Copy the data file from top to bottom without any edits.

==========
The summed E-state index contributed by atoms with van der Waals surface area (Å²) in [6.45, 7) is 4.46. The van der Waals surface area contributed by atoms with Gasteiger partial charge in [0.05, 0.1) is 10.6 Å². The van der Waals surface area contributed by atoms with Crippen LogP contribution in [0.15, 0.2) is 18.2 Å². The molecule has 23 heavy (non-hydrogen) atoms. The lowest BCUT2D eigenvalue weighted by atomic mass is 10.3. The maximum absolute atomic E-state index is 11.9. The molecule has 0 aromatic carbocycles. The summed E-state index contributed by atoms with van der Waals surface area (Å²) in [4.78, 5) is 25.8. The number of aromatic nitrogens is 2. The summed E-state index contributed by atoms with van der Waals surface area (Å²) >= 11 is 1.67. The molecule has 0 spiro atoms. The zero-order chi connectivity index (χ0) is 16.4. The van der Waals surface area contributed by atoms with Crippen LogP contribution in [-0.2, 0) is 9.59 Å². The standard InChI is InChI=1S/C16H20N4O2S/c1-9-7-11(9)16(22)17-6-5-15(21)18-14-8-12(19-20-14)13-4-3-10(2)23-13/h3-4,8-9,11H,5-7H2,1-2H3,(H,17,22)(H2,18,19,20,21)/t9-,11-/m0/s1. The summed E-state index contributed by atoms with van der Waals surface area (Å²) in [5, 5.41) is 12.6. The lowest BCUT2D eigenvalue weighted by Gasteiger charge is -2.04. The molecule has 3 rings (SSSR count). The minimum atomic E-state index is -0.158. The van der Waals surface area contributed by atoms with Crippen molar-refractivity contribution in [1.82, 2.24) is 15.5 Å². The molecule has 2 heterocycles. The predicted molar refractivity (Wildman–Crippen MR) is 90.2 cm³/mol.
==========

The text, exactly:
The summed E-state index contributed by atoms with van der Waals surface area (Å²) in [6.45, 7) is 4.46. The van der Waals surface area contributed by atoms with Gasteiger partial charge in [0.05, 0.1) is 10.6 Å². The van der Waals surface area contributed by atoms with Crippen LogP contribution in [0.15, 0.2) is 18.2 Å². The molecule has 23 heavy (non-hydrogen) atoms. The lowest BCUT2D eigenvalue weighted by atomic mass is 10.3. The maximum absolute atomic E-state index is 11.9. The molecule has 0 aromatic carbocycles. The summed E-state index contributed by atoms with van der Waals surface area (Å²) in [4.78, 5) is 25.8. The number of aromatic nitrogens is 2. The summed E-state index contributed by atoms with van der Waals surface area (Å²) >= 11 is 1.67. The molecule has 0 spiro atoms. The zero-order chi connectivity index (χ0) is 16.4. The van der Waals surface area contributed by atoms with Crippen LogP contribution in [-0.2, 0) is 9.59 Å². The standard InChI is InChI=1S/C16H20N4O2S/c1-9-7-11(9)16(22)17-6-5-15(21)18-14-8-12(19-20-14)13-4-3-10(2)23-13/h3-4,8-9,11H,5-7H2,1-2H3,(H,17,22)(H2,18,19,20,21)/t9-,11-/m0/s1. The summed E-state index contributed by atoms with van der Waals surface area (Å²) in [5, 5.41) is 12.6. The lowest BCUT2D eigenvalue weighted by Gasteiger charge is -2.04. The molecule has 3 rings (SSSR count). The minimum atomic E-state index is -0.158. The van der Waals surface area contributed by atoms with Crippen molar-refractivity contribution in [1.82, 2.24) is 15.5 Å². The molecule has 2 heterocycles. The predicted molar refractivity (Wildman–Crippen MR) is 90.2 cm³/mol.